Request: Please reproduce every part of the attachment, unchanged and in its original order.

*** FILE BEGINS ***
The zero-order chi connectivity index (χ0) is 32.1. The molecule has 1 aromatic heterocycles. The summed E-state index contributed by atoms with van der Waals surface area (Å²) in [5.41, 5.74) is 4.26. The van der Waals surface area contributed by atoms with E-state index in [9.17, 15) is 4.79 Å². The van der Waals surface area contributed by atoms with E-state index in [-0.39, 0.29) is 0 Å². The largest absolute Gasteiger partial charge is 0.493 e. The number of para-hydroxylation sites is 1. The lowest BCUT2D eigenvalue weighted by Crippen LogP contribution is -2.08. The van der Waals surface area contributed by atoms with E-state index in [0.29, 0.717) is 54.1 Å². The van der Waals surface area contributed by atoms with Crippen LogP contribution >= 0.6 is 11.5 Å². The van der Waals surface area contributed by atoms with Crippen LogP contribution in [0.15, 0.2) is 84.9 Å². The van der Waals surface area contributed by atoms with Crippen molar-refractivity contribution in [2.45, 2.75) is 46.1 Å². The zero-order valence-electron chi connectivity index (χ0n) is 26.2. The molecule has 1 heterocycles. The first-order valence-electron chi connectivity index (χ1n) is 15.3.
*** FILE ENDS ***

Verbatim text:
The zero-order chi connectivity index (χ0) is 32.1. The molecule has 1 aromatic heterocycles. The summed E-state index contributed by atoms with van der Waals surface area (Å²) in [5.41, 5.74) is 4.26. The van der Waals surface area contributed by atoms with E-state index in [9.17, 15) is 4.79 Å². The van der Waals surface area contributed by atoms with E-state index in [-0.39, 0.29) is 0 Å². The largest absolute Gasteiger partial charge is 0.493 e. The number of para-hydroxylation sites is 1. The lowest BCUT2D eigenvalue weighted by Crippen LogP contribution is -2.08. The van der Waals surface area contributed by atoms with E-state index in [0.29, 0.717) is 54.1 Å². The van der Waals surface area contributed by atoms with Crippen LogP contribution >= 0.6 is 11.5 Å². The van der Waals surface area contributed by atoms with Crippen LogP contribution in [0.15, 0.2) is 84.9 Å². The van der Waals surface area contributed by atoms with Crippen molar-refractivity contribution in [2.45, 2.75) is 46.1 Å². The zero-order valence-electron chi connectivity index (χ0n) is 26.2. The molecule has 1 heterocycles. The first-order valence-electron chi connectivity index (χ1n) is 15.3.